The School of Visual Arts Alumni Society, in collaboration with the Will and Ann Eisner Family Foundation, will host Will Eisner’s “The Spirit” 75th Anniversary Celebration—An Evening with Jules Feiffer and Paul Levitz on November 11 at the SVA Theater.
Will Eisner (1917 – 2005), a legend in the field of comics and sequential art, taught at SVA in the 1970s and ‘80s. Noted for his urban crime-fighter series The Spirit (1942-1950) and his graphic novel A Contract with God (1978), Eisner influenced many of today’s giants in the comic book industry. On the occasion of the 75th anniversary of The Spirit, SVA faculty member Steven Heller will introduce the conversation between Jules Feiffer, Pulitzer Prize–winning cartoonist and author, and Paul Levitz, former publisher and president of DC Comics.
Heller, who plays many versatile roles at SVA (co-chair of MFA Design; special assistant to the president of SVA; and co-founder of MFA Design Criticism, MPS Branding, MFA Interaction Design, and MFA Products of Design), shares his thoughts on Eisner’s legacy.
Can you tell us about your relationship with Eisner and his work?
My relationship to Eisner was minimal but memorable; I met and spent some time with him when I commissioned both Stan Lee and Eisner to draw comic strips for The New York Times Op-Ed page. It was probably in 1976, the first Republican convention after Nixon’s resignation. We were doing a week of coverage on the Op-Ed and my idea was to have comics artists cover the event. Will (Eisner) did The Spirit of Nixon. For anyone who knew his work, it was a gift. For the Democratic convention, I used something done by Goya. I liked Will’s work better in this instance.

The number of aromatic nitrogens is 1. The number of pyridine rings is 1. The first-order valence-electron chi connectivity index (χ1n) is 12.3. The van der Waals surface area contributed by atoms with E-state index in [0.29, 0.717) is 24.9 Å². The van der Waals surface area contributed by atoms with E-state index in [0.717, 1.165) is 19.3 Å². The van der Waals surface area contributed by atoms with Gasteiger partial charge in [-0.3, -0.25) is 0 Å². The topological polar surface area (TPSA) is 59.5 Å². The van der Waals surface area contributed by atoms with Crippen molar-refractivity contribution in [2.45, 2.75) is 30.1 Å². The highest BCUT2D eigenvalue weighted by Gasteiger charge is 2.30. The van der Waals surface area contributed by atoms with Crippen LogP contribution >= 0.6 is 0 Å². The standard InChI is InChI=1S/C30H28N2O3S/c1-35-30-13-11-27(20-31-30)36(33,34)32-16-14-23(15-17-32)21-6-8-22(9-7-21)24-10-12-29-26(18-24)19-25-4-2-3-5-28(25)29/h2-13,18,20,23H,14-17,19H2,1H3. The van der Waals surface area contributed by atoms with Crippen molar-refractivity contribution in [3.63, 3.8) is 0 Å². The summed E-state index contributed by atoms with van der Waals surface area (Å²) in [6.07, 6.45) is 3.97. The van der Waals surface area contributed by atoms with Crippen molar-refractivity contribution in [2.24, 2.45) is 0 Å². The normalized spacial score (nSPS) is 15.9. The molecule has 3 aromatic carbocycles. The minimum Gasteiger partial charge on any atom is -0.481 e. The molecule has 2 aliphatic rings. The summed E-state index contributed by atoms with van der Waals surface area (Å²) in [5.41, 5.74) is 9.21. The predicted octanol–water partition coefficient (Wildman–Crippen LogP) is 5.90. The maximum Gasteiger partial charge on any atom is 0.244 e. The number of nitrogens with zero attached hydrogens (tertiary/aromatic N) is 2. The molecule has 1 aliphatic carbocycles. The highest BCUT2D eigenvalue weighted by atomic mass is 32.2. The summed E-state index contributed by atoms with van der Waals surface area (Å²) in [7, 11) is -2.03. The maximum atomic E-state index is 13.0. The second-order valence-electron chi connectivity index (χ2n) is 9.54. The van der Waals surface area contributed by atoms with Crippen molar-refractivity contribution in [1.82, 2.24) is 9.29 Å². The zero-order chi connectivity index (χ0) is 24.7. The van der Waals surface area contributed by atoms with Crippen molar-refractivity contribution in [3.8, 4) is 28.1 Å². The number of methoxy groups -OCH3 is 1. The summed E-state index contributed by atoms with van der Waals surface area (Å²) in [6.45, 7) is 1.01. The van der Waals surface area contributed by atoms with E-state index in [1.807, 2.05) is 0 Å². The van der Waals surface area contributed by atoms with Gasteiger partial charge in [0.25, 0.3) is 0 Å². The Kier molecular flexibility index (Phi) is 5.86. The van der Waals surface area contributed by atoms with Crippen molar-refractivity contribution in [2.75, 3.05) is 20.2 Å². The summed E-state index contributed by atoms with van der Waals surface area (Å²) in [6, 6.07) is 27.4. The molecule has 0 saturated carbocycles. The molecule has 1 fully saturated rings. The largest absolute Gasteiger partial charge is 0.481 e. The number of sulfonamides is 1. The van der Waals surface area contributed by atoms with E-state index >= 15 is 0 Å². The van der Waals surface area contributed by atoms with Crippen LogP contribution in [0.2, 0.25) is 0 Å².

What were Eisner’s major contributions to the field of comics?
He created the first anti-hero—The Spirit. But also his presence as an orchestra leader of a comics symphony; through his publishing he brought great work and artists to light. Then there were his long-form comics stories. His Contract With God, which I read at the time it was published, about his life as a Jew on the Lower East Side, was for all intents and purposes the first “graphic novel,” although there were wordless ones prior to that.
When he and Harvey Kurtzman were actively teaching at SVA, they were responsible for a lot of inspiration and made the school a wellspring of comics genius.
When you think about Eisner’s work and the work of today’s comic artists, established and upcoming, what do you think is the one big difference?
I must admit to ignorance when it comes to the nuances of his influence on current comics. At least half the artists I know who are under 30 have not been introduced to his body of work. They are just finding out about Kurtzman. Paul Levitz’s new book Will Eisner: Champion of the Graphic Novel may help change that. Today, comics artists experiment with style a lot more than Eisner did. But Eisner pushed the boundaries. He was not the Norman Rockwell of comics, he was somewhere between its Cezanne and Picasso.
And the one big similarity?
I’m thinking of 1960s underground comics as showing the warts and all of characters. That is Eisner’s legacy that continues today.
What are you looking forward to in the upcoming discussion between Jules Feiffer and Paul Levitz?
Paul Levitz comes to the table with a long history of mass comics publishing. Jules is the master of the independent comic. I think it will be a night of brilliant talk. And for the comics nerd, it will be heaven on earth. I’ve known Jules personally for over 35 years. Before that he was my comics hero. When I briefly went to SVA and took comics classes, I wanted to be Feiffer. As you can see, I didn’t make it. This is the next best thing.
For more information about Will Eisner’s “The Spirit” 75th Anniversary Celebration—An Evening with Jules Feiffer and Paul Levitz and to reserve tickets, click here.
Images from top down: The Spirit and Will Eisner are registered trademarks of Will Eisner Studios, Inc.; Will Eisner at drafting table courtesy of Will Eisner Studios.